Consultation period

9 December 2016 - 9:00 am To 24 February 2017 - 5:00 pm

Try, Test and Learn Fund – Discuss – Topic 2

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What would help young parents to be in a position to take up work opportunities?

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5 comments on Try, Test and Learn Fund – Discuss – Topic 2


    Free day care, in a quality setting.

  2. SGarwood

    Anglicare WA undertook a brief human centred design process to better understand the experiences of young parents and employment. The following insights emerged from that process:
    1- Young parents who are successful in obtaining employment do so for one (or more) of the following reasons:
    a. Freedom – employment enables the ability to do something outside of the home, away from the child
    b. Control – income allows the ability to have greater control over one’s life.
    c. Connection – young parents are very socially isolated and the workplace can be a place of social connection.
    d. Identity – young parents see their future self as ‘someone who has a job’
    e. Being a role model – it’s important for my child to see me working
    2- Young parents are FIERCELY independent – schemes that try to curtail that independence will fail (eg mutual obligation style programs, or programs perceived as “telling me what to do”).
    3- Flexibility of systems is a challenge for young parents – need to source both flexible child care and flexible employment options
    4- Traditional education is not a desirable option for many young parents (yet) – some young parents had negative experiences with education and were not motivated for education before pregnancy.
    5- Identity (for better or worse)
    a. Young parents who are successful in employment always saw themselves working, had early teenage experiences of employment (ie 14-15).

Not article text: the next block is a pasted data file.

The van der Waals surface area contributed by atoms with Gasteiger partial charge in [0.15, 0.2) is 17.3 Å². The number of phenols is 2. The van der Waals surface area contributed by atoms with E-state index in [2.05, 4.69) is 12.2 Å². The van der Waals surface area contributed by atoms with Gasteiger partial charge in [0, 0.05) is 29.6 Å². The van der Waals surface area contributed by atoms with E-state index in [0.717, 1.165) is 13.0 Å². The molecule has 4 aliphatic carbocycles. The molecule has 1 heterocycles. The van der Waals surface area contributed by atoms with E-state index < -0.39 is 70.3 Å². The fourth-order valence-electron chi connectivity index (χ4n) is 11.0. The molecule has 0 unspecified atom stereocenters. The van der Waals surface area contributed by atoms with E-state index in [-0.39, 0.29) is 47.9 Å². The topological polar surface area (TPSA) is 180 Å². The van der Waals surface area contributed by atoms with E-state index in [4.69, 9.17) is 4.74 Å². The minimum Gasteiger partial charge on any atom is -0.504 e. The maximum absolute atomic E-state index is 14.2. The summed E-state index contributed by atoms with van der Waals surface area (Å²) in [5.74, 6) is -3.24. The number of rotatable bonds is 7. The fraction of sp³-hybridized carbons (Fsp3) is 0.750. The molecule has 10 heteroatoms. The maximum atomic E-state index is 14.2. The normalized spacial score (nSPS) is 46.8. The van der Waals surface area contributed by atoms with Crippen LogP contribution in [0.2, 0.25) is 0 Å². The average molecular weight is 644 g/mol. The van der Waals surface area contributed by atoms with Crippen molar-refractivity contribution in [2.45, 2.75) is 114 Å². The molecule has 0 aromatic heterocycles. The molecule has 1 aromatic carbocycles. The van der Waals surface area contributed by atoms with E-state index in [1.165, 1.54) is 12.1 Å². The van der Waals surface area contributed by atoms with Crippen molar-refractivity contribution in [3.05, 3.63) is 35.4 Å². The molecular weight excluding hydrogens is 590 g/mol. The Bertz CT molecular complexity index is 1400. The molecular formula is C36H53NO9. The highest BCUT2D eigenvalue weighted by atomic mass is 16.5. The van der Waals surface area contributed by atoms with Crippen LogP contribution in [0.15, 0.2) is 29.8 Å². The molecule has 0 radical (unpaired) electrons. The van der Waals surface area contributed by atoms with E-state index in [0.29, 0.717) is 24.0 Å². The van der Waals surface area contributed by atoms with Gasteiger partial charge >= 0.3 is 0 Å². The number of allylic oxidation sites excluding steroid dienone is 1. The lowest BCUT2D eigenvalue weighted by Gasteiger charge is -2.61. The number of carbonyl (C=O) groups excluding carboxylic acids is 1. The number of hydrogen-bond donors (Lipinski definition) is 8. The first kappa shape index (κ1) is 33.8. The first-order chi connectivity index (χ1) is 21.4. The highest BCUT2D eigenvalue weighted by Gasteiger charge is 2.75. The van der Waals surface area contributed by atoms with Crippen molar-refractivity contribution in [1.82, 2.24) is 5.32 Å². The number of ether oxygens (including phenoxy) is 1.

b. Young parents strongly value their identity as a parent. Many were not on a secure pathway prior to pregnancy, so parenting has become a positive pathway and identity.
    6- Timing – when baby is about 6 months it is a good time for exploring work or education (as there is some respite needed from parenting which work can provide). After 12 months of age, there may be further social and emotional barriers and motivation diminishes.
    7- Complexity – it can’t be ignored that some young parents have complex barriers to employment such as family and domestic violence, mental health issues, etc.

    1. Jane

      Your insight here, is invaluable. The system needs to be flexible enough to reward young parents for gradually increasing their workloads (a logical expectation) – without financial penalty i.e. changing the working credits system which is actually a great disincentive to work more once someone hits a certain income tipping point. I believe, also, it probably takes someone at least two years of full employment to recover financially from being on a welfare payment. Perhaps, a continuation of a Health Care Card for this period would also be beneficial.

  3. ReneeD

    Flexible child care arrangements such as after business hours long day care services for night shift workers, and long day care centres open on weekends.
    Protection of casual weekend work rates so that people can afford to work.
    Flexible workplaces and employment opportunities that accommodate school hours or on-site child care

  4. Denise Luker

    The ability to do Work Experience in the first instance. Only problem being, Insurance or lack there of. If a young person is no longer at school then a lot of employer will not take them on for Work Experience. This is a clear problem. Who will insure these young people and allow them time to ‘try before they buy’ in a work place. (goes both ways for the employer too)
    My lad has had this issue recently. He’s trying to finish a course that he started in high school – covered then but not now and still needs a week of Work Placement. I believe any strategies to support young people in this category should be fully supported by this Govt initiative.